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Several nights in Bangkok

Dennis Argenzia, vice-president of Live Nation's Asia touring division, looks at the future of international touring in the Asian market

07 Sep 2016

Dennis Argenzia, Live Nation Asia

As a teenager growing up on the north-east coast of the US, music was my everything. It was the passion and fabric of my life, something I not only consumed but meticulously analysed. So it was no surprise that, years later, a particularly unfulfilling post-university job would trigger my relocation to the west coast’s mecca of music: Los Angeles.

In LA, my lack of knowledge about music as an industry, and my equally empty industry contact list, did not stop me from talking my way into a prized internship at A&M Records, followed by my first gig at EMI/Capitol Records, and then a job on the live side of the business under Bill Silva at House of Blues Concerts/Hewitt/Silva.

It was during the House of Blues years that I discovered my second passion: a three-week holiday in Thailand opened my eyes to the wonderful world of travel. Exploring other countries, learning about different cultures, getting mundane things done (or not done!) on foreign soil – these still fascinate me. My love of travel is the reason why, toward the end of 2009, I once again pulled myself out of a state of comfort to pursue life abroad, somewhere in Asia.

That was almost seven years ago. Since then, I’ve helped produce shows and tours in Japan, Korea, mainland China, Taiwan, Hong Kong, Macau, Thailand, Singapore, the Philippines, Indonesia and Malaysia – both as an independent contractor and as a company man. In my current position as vice-president of Live Nation’s Asia tour division, I focus on producing western tours/events and developing touring platforms in the region, where some of my greatest challenges lie in bridging western expectations with cultural, operational or even political differences in each country. What works and translates well in the West isn’t necessarily desired, popular or appropriate in the East!

The Asian market, which is so often treated as a homogenous entity, can have radically different music tastes from country to country: a massive hit in the Philippines could sink in Singapore or South Korea, and vice versa. This makes touring significantly more challenging in comparison to North America or Europe, especially when an “Asia tour” needs to consists of more than just Japan and Singapore!

Essentially, there are three fundamental challenges:

1. Artists want to be paid more to come to Asia vs North America or Europe due to increased expenses for freight and flights

2. Despite the desire for higher artist fees across the board, many artists simply cannot command the same ticket value across the entire region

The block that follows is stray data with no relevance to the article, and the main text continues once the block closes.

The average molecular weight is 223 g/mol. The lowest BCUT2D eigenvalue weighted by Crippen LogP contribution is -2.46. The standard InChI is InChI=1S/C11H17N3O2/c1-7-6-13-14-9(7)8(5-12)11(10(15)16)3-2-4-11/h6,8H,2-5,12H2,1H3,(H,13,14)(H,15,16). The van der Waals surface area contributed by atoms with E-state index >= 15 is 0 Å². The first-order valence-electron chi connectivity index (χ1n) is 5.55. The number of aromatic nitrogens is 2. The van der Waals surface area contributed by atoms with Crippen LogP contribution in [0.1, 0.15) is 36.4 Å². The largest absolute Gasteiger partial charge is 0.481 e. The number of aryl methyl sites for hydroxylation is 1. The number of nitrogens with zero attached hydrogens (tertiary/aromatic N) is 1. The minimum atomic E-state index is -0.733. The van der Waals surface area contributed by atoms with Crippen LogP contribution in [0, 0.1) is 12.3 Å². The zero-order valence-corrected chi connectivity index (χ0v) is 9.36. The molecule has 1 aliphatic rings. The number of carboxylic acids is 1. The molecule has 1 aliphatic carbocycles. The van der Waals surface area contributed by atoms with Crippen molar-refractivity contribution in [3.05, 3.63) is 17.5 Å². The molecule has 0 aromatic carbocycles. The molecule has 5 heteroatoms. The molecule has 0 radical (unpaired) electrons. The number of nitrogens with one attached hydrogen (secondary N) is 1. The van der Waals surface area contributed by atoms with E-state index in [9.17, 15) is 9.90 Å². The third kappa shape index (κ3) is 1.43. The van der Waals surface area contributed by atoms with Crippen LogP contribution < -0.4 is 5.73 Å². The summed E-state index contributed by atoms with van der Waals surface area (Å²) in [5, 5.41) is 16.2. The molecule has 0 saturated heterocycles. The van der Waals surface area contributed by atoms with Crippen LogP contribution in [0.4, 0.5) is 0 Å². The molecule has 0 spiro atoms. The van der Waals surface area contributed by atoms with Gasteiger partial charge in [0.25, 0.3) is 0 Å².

3. Promoters also shoulder increased expenses such as world-class sound, stage, lights, venues, etc., in comparison to western counterparts

Asia is an emerging market with a population that will continue to see an increase in disposable income… and has become a proven and viable touring route

In addition to these competing financial requirements, there are cultural and political issues that cannot be ignored if an artist wants to play in a particular country. These should not be taken lightly. Awareness of political hot-button topics and acceptable social norms as well as local holidays is crucial.

You don’t want to play China during Spring Festival [Chinese new year] or Jakarta during Ramadan! As a result of these market differences, Live Nation espouses a ‘boots on the ground’ philosophy where we self-promote our shows through nine regional offices that employ the best on-the-ground, in-market promoters.

Despite all these challenges, Asia is an emerging market with a population that will continue to see an increase in disposable income and a related interest in entertainment and technology.

The region has become a proven and viable touring route with the development of standalone Asia tours (such as the recent ones for Madonna, Maroon 5, Bon Jovi, Imagine Dragons, etc.) and by offering a high level of service through continuity of production, safety and transparency. We are also starting to see more Asian dates linked to an Australian tour. With Perth less than five hours from Singapore, Jakarta and Kuala Lumpur, travel time is shorter than flying from Singapore to Japan!

I think the sustainable future of the live entertainment business in Asia will depend heavily on a strong mixture of domestic and international talent. In addition, I believe a venue network that can grow emerging talent from clubs to theatres to arenas to stadiums, is essential, as some countries have a crippling shortage of venues and/or availability.

In conjunction with this, having a universal streamlined ticketing system in place would help add a layer of efficiency and transparency to the region. Finally, as the Asian market continues to develop, I see sponsorship playing a less crucial role in determining tour viability.

 


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